The Nasdaq Stock Market will roll out a pilot for trading exchange-listed stocks on SuperMontage Monday, in a move toward a single-platform strategy designed to compete with the New York Stock Exchange.
Nasdaq received approval from the Securities and Exchange Commission to begin the pilot, which applies to 27 NYSE-listed and American Stock Exchange-listed securities. The pilot was originally scheduled for March 1, but was rescheduled.. Trading in remaining listed stocks will start on March 15.
Currently, the Nasdaq Intermarket has a proprietary system, the Computer Assisted Execution System, known as CAES, for trading exchange-listed stocks.
The migration off CAES onto SuperMontage will position Nasdaq to take advantage of the trend sweeping the large, integrated brokerage houses, known as sector-based trading, says Christopher Concannon, senior vice president, Nasdaq Transaction Services.
"Essentially, CAES disappears and is replaced by SuperMontage, so we have SuperMontage technology supporting our Nasdaq and our listed trading," says Concannon. Currently, Nasdaq's Intermarket's market share in listed stocks ranges from 13 to 15 percent, says Concannon. He says the single-platform strategy combined with offering connectivity via the Financial Information Exchange (FIX) protocol will make it easier for firms to connect with SuperMontage.
Firms that trade Nasdaq stocks on SuperMontage will have a "much easier integration for listed stocks," he says. It will also help Nasdaq keep its costs for developers and connectivity down. "Maintaining a single platform is much cheaper than multiple platforms," he says.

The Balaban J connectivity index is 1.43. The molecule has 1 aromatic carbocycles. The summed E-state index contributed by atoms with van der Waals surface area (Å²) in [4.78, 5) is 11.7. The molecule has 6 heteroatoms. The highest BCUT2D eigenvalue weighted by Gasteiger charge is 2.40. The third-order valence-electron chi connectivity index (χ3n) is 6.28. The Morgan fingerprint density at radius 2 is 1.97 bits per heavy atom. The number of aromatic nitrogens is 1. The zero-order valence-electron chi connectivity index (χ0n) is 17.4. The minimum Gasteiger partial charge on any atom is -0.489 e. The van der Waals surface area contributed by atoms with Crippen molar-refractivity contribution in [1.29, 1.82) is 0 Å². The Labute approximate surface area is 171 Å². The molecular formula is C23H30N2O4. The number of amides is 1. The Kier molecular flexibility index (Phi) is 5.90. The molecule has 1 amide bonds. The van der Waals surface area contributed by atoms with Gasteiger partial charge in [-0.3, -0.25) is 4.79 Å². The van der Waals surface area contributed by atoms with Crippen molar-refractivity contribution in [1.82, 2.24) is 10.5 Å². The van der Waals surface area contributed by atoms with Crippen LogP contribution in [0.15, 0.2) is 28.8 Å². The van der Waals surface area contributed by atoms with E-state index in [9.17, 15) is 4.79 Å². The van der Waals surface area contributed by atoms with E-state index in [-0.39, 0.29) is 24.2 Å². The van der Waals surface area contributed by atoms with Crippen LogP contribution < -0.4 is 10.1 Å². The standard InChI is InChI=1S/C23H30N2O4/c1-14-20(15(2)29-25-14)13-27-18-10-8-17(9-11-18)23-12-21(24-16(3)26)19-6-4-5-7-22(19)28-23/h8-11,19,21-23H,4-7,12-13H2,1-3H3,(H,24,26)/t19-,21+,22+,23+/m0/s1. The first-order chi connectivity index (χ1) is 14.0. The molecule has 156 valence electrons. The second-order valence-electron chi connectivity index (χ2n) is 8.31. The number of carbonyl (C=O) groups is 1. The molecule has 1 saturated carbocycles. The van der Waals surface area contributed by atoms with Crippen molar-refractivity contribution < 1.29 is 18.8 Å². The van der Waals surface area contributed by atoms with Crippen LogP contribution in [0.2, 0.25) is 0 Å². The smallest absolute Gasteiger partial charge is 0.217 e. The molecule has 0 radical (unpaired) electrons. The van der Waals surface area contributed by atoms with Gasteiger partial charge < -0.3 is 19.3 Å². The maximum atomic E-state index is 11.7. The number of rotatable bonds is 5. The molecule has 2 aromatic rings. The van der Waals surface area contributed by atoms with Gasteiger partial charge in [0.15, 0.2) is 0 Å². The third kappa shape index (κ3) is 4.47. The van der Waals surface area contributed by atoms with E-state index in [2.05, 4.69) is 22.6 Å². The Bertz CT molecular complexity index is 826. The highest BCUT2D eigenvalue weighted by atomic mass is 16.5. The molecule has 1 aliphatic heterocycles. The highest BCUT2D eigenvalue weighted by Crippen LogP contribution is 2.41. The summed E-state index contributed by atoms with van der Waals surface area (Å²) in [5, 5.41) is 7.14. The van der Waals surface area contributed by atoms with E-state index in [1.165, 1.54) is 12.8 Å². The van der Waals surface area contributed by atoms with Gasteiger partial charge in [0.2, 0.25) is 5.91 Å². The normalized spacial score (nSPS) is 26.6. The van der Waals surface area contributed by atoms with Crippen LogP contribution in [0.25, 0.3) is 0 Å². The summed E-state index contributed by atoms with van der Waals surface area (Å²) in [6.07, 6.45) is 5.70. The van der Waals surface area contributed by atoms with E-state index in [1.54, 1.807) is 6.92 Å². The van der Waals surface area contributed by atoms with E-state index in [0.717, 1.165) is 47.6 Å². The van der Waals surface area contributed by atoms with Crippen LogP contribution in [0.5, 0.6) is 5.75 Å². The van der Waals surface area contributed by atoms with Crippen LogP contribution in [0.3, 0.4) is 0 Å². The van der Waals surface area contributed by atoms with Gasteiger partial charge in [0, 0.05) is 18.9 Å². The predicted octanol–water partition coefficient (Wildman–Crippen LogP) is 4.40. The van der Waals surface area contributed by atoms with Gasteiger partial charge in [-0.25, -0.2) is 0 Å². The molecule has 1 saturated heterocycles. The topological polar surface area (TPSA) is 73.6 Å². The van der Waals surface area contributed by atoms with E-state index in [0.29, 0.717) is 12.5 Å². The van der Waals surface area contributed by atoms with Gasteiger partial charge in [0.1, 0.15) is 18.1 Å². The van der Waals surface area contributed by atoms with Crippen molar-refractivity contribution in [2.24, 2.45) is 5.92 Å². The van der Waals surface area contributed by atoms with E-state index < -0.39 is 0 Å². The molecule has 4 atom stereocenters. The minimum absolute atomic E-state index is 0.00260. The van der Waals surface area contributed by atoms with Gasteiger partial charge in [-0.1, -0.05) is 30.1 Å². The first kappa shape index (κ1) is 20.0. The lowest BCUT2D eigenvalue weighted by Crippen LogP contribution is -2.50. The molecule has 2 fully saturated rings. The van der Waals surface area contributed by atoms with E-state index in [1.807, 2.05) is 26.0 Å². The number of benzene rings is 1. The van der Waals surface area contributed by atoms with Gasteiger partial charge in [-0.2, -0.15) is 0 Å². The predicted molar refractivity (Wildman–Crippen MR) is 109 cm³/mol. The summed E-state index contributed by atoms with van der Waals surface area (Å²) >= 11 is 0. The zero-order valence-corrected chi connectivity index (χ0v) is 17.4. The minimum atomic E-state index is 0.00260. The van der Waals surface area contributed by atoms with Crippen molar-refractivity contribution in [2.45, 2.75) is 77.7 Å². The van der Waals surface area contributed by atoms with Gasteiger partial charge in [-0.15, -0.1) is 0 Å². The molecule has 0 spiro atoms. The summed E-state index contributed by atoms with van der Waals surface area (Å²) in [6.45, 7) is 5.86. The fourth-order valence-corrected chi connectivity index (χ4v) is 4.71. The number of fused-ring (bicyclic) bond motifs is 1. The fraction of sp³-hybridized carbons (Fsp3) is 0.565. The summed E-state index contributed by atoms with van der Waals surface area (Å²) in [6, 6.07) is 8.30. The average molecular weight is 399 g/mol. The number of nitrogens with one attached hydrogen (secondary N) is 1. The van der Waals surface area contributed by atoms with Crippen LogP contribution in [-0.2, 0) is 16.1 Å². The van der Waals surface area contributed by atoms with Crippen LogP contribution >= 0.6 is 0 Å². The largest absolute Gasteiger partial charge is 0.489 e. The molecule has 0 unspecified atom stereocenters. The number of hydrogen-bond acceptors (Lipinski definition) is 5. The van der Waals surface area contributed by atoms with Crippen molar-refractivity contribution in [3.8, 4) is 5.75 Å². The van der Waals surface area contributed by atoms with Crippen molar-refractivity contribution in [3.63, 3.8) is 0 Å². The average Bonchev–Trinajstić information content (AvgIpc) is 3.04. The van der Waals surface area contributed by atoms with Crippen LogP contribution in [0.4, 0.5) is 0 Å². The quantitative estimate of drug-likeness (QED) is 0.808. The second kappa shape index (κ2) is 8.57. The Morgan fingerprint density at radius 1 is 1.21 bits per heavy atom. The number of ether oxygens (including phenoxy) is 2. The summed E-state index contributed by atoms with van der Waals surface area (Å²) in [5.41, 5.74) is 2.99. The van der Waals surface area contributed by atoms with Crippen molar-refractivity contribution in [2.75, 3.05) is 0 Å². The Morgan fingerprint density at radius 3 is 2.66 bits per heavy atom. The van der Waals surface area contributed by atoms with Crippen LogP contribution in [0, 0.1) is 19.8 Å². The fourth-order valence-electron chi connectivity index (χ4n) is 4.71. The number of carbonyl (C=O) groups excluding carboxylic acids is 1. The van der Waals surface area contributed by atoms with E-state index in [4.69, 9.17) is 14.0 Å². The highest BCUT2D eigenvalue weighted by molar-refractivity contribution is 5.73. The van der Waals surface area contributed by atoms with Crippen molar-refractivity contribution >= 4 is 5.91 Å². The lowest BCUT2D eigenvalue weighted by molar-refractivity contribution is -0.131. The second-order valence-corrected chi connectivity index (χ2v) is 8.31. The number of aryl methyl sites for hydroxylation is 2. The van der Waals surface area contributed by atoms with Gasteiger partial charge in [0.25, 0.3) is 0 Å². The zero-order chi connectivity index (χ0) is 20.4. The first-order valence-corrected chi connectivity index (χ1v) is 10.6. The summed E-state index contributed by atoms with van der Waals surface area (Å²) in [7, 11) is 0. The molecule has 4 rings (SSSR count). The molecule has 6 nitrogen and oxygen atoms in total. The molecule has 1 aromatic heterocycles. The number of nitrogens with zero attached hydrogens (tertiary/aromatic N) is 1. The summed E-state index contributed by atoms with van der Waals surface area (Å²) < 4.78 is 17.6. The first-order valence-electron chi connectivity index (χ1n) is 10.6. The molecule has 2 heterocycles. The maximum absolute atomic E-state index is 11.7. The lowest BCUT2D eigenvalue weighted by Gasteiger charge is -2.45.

In a report titled "Nasdaq Fights Back," Financial Insights Analyst Damon Kovelsky, endorses the dual over-the-counter (OTC) and listed-stock trading strategy. "If Nasdaq can provide an entry point for trading all stocks in an industry sector, such as telecom or industrials, more traders will go there. Since there would be only one screen and one desk, it would be faster and potentially cheaper than going to several execution venues," Kovelsy writes.
But will the transition to SuperMontage benefit market participants?
Michael Richter, chief executive officer of Lime Brokerage, a direct-access agency brokerage-firm, that enters orders on behalf of its institutional clients, supports the switch. "We are currently finding CAES is a very attractive mechanism for trading listed and so we, as an agency-based order entry firm are looking forward to trading listed on SuperMontage."
The key reason Richter is looking forward to the switch is that he believes his clients will be able to post limit orders in listed stocks on SuperMontage anonymously. "Our customers can't post limit orders in the current roll out (via CAES) and so we're hopeful that they will implement SIZE which would allow our customers to post limit orders into SuperMontage for these listed securities," Richter explains. SIZE is Nasdaq's anonymity feature, which it introduced to SuperMontage in October of 2003, along with other changes such as FIX access and sophisticated order types like discretion. For instance, instead of a brokerage firm using the Market Participant Identifier or MPID, which reveals its name, its bids and offers are shown as SIZE.
Aside from technology issues, Richter says Nasdaq's main challenge in gaining market share in listed securities will be structural and liquidity issues. "Overall they're trading listed (stocks) in the same way as any of the ECNs (electronic communications networks) trading listed. And the difficulty is both the trade-through rule and having sufficient liquidity on their respective books," says Lime's CEO. Ivy is Editor-at-Large for Advanced Trading and Wall Street & Technology. Ivy is responsible for writing in-depth feature articles, daily blogs and news articles with a focus on automated trading in the capital markets. As an industry expert, Ivy has reported on a myriad ... View Full Bio